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ANC loses young supporters‚ DA’s support plummets

File photo of delegates sing at the 54th ANC National Elective Conference held at Nasrec.
File photo of delegates sing at the 54th ANC National Elective Conference held at Nasrec.

The Democratic Alliance’s support base is estimated to be half the number of votes it received in the last election. This is according to a survey report by Afrobarometer‚ ahead of general elections scheduled for next year.

Almost half (48%) of South Africans say that if elections were held tomorrow‚ they would vote for the African National Congress (ANC)‚ giving the ruling party another win. This is the same proportion it received in Afrobarometer’s 2015 survey‚ down from 55% in 2011.

The DA and Economic Freedom Fighters would tie for second place with 11% each‚ said Afrobarometer - compared to the 22% that the DA won in 2014‚ and the EFF's 6% of the vote then.

"The Democratic Alliance (DA)‚ South Africa’s biggest opposition party‚ made many gains in the local government election of 2016 but has been plagued by problems since then. These include a water crisis and leadership battle in Cape Town‚ the party’s most solid metropolitan support base‚ as well as the unravelling of its winning coalition with the Economic Freedom Fighters (EFF) in Nelson Mandela Bay metropolitan municipality and evidence of DA internal conflict. Meanwhile the EFF‚ the breakaway party formed by former ANC Youth League President Julius Malema‚ has managed to establish itself as an opposition voice of note appealing to the poor‚ dispossessed‚ young‚ and working class‚" the report states.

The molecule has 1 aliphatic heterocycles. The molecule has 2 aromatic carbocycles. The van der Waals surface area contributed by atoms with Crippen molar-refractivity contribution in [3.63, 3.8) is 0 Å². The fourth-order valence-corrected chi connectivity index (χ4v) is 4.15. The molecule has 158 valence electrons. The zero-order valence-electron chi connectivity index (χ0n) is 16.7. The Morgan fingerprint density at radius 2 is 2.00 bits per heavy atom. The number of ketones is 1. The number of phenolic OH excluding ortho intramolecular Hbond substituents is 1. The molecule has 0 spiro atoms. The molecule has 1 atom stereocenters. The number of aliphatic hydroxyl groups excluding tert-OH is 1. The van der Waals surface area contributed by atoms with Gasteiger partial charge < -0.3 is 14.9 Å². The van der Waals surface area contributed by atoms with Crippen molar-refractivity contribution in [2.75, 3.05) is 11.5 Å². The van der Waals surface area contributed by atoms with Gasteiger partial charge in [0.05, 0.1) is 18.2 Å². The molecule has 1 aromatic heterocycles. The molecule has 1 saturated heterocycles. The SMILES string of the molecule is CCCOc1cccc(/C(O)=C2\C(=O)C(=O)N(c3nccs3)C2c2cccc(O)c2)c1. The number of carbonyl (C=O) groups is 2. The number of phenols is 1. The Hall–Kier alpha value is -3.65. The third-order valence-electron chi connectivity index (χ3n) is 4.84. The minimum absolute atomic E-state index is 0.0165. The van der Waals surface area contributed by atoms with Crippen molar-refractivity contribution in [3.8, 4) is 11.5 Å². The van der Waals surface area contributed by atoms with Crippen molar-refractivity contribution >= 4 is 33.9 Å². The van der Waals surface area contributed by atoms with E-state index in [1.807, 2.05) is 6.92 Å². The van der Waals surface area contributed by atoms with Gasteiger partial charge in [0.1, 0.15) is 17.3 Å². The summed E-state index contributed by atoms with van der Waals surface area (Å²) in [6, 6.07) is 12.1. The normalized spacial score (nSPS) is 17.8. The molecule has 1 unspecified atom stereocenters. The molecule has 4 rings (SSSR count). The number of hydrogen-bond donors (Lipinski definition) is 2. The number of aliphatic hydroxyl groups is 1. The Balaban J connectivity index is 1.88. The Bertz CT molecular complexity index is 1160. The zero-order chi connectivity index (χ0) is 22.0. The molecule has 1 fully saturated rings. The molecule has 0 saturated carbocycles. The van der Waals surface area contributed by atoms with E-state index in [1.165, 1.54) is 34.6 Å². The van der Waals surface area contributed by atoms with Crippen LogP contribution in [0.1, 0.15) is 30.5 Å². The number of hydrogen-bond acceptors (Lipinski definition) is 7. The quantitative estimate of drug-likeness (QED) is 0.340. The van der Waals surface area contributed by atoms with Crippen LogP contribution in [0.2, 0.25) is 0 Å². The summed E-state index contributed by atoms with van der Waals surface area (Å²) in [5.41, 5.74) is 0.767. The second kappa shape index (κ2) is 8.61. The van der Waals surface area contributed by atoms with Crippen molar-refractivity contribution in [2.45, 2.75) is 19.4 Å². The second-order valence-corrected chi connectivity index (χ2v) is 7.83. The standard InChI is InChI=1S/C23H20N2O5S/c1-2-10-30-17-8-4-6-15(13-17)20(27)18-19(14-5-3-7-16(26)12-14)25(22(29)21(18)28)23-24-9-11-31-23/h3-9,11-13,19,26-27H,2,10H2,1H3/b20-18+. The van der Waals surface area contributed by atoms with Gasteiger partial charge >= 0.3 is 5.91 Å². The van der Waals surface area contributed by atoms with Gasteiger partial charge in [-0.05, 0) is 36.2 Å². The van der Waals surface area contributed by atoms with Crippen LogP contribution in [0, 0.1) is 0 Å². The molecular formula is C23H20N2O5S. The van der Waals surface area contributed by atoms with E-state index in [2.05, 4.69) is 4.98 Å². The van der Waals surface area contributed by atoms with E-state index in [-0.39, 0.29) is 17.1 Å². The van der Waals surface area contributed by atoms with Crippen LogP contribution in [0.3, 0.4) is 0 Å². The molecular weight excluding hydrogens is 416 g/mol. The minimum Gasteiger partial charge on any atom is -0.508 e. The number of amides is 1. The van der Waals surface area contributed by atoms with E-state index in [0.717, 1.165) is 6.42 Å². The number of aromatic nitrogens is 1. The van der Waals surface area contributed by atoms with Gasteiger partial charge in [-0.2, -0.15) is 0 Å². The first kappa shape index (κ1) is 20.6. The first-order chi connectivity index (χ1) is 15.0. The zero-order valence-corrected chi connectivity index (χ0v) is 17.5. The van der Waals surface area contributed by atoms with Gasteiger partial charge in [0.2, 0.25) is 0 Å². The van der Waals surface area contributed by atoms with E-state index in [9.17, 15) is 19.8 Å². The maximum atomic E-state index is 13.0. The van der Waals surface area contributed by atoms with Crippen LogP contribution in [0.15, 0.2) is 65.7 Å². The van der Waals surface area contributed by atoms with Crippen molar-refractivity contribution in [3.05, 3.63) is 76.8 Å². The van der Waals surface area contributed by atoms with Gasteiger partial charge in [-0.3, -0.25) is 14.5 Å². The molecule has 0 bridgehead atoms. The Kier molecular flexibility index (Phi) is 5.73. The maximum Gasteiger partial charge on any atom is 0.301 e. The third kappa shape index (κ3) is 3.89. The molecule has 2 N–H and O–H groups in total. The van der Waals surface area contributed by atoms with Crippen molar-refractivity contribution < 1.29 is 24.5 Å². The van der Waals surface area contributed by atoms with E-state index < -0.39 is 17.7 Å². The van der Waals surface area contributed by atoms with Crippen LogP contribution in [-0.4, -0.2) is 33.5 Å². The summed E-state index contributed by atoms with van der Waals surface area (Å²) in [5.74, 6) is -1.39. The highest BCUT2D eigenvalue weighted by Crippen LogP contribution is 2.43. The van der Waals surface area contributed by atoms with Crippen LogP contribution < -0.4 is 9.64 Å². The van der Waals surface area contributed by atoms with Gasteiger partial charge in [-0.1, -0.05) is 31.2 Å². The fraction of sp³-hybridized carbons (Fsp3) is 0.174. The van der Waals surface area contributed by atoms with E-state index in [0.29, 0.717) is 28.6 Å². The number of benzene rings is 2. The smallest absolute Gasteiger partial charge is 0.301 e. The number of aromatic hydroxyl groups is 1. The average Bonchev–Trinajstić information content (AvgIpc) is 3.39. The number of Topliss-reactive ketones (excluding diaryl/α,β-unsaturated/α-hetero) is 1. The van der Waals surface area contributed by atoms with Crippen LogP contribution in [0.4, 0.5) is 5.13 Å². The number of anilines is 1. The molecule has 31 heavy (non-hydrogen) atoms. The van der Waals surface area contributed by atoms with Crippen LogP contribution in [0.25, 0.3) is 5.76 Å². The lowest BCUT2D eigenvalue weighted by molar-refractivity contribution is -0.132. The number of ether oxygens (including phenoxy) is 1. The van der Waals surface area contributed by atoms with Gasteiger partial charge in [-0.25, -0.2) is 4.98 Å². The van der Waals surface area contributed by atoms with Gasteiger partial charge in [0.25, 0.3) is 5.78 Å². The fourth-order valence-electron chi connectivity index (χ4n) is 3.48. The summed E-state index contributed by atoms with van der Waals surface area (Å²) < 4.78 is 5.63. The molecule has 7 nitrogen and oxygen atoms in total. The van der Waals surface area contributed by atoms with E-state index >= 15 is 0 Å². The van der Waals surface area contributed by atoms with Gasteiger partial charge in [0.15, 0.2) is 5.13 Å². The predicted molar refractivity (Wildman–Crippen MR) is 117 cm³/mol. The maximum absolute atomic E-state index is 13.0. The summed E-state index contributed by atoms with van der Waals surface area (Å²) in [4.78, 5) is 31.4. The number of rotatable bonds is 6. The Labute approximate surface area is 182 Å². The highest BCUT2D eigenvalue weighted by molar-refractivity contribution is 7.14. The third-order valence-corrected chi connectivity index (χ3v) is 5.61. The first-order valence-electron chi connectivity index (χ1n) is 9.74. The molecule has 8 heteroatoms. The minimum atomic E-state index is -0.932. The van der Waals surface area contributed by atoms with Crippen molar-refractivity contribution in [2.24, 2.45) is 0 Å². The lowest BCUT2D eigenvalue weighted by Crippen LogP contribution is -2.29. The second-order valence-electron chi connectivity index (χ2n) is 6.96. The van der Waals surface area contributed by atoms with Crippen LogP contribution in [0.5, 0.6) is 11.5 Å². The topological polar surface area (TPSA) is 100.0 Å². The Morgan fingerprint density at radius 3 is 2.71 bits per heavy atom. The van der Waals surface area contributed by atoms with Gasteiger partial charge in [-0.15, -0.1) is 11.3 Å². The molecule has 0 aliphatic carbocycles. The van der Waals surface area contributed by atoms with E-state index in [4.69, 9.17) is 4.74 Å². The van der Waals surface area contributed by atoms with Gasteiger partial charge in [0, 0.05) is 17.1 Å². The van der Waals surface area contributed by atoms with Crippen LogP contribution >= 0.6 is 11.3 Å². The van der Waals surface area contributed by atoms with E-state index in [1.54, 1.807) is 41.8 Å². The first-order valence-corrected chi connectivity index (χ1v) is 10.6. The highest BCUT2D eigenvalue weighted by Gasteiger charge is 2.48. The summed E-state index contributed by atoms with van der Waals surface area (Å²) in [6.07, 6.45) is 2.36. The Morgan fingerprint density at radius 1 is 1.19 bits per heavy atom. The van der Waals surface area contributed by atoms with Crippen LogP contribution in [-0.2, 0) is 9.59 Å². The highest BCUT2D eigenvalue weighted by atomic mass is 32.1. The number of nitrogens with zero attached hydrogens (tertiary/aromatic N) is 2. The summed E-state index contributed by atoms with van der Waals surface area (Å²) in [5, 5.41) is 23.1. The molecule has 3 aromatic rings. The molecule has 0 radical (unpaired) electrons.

The ANC is considerably stronger in rural areas (59%) than cities (43%). The DA‚ in contrast‚ triples its rural share (4% - as opposed to 14% in urban areas‚ while the EFF shows an urban-rural balance.

By age group‚ Afrobarometer says the ANC shows its weakest support among younger citizens (43% of 18- to 25-year-olds). The EFF‚ on the other hand‚ is stronger among younger respondents (17% of 18- to 25-year-olds) than their elders.

More than half (53%) of South Africans say they do not feel close to any political party - the largest proportion of “non-partisans” since 2000. A majority of non-partisans live in urban areas‚ are under the age of 35‚ and have a secondary or post-secondary education.

Afrobarometer said its team in South Africa‚ led by the Institute for Justice and Reconciliation and Plus 94 Research‚ interviewed 1‚800 adult South Africans in August and September 2018.

See the full report below

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